Dallas’ Ebby Halliday Realtors is crossing the Red River to sell homes

Legacy Dallas real estate sales firm Ebby Halliday Cos. is expanding its reach out of state for the first time to Oklahoma.

a large brick building with a sign in front of a house: Ebby Halliday has two dozen North Texas offices.

© Rose Baca/Staff Photographer/The Dallas Morning News/TNS
Ebby Halliday has two dozen North Texas offices.

The 75-year-old property sales company is now handling real estate listings north of the Red River.

“We are thrilled to offer those looking to buy or sell in Oklahoma the same great service we have long been known for in North Texas,” President and CEO Chris Kelly said in a statement.

Ebby Halliday operates out of two dozen offices in North Texas, including close to the Oklahoma border in Grayson County.

“2020 has been a significant year of growth as we open new offices in Cedar Hill, Prosper and Forney, and as we expand into the Oklahoma market to serve the needs of our valued clients,” Kelly said.

Ebby Halliday’s Marsha Butler the company’s new broker of record in Oklahoma. She’s an Oklahoma native and works out of the firm’s Prosper and Celina office.

Ebby Halliday Cos in 2018 were acquired by HomeServices of America, a Berkshire Hathaway affiliate.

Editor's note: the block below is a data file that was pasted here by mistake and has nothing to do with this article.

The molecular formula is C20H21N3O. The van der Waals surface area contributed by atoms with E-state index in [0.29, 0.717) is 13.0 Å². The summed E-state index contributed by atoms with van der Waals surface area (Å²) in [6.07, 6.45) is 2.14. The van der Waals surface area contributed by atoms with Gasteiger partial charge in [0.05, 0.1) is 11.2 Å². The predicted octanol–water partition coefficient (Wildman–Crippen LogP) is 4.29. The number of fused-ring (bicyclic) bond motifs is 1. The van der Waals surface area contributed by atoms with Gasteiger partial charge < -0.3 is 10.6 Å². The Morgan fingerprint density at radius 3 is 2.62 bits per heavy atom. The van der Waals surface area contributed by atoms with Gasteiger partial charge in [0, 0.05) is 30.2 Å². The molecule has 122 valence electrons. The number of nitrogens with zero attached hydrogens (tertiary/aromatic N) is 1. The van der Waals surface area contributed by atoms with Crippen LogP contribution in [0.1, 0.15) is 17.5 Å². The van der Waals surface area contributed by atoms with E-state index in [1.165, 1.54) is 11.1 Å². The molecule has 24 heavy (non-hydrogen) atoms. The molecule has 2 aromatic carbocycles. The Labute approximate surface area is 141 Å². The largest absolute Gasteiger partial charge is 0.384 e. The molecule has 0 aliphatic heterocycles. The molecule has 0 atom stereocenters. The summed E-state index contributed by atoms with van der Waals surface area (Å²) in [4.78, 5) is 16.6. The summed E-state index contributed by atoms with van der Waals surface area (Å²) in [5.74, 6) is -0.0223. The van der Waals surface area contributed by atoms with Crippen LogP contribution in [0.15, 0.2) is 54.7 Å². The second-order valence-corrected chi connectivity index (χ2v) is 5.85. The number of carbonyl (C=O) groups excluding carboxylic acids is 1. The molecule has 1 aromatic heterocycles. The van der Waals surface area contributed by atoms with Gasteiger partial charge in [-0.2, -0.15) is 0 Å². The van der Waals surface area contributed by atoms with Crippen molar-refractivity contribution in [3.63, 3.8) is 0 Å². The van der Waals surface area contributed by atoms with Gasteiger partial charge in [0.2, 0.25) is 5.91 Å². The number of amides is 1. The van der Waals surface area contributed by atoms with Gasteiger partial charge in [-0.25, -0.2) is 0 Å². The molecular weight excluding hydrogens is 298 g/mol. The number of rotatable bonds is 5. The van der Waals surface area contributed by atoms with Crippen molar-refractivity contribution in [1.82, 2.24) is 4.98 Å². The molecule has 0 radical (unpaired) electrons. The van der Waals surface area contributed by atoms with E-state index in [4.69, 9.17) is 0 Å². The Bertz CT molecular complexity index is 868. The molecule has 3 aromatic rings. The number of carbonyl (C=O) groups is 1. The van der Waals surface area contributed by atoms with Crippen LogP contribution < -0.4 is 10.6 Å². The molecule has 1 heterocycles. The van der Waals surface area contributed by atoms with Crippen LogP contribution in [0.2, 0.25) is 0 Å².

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Real estate agents adapt with new tools to sell homes

Ryan Levenson, Guest columnist
Published 7:00 a.m. ET Oct. 13, 2020


In March 2020, real estate agents sat on the edge of their seat as a pandemic seemingly crushed our industry.

Very few people would have guessed that only six months later we would experience one of the most severe housing shortages our country has seen in decades.

A home shortage creates a great market for people selling their homes, but it poses a variety of challenges for buyers — across many different price points. But here we stand, working to keep up with demand. Homes stay on the market for days, if not hours.

Real estate agents have always been resourceful, but our tools and skills are taking on new meaning in this environment in which distance is part of our new normal.

What we’ve experienced is unlike anything we could have dreamed. Homebuyers are feeling pressure to make decisions quickly, and many are making an offer without ever seeing the home in person. The experience is leading them to ask smarter questions, and they are demanding the expertise of real estate agents to simplify the process.

Across the country, how regulations are enacted in our industry vary greatly. Here in Knoxville, showings just after the pandemic were permitted, but many people were not interested in allowing buyers into their homes. Open Houses were also suspended for a couple months, causing real estate professionals to lean more on technology and media to show homes to buyers in the market. This all led to an increase in demand for most real estate agents as sellers turned to us to help navigate a more fast-paced sales environment.

Prior to this pandemic, helping a customer purchase a home

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Should You Sell Your Home and Buy Another?

Putting money in your pocket only makes sense if you’re going to be able to hold on to those funds.

2020 is one for the record books. The unemployment rate hit record highs, while interest rates hit record lows. The stock market rose to record highs, while the hospitality industry struggled through record-low demand.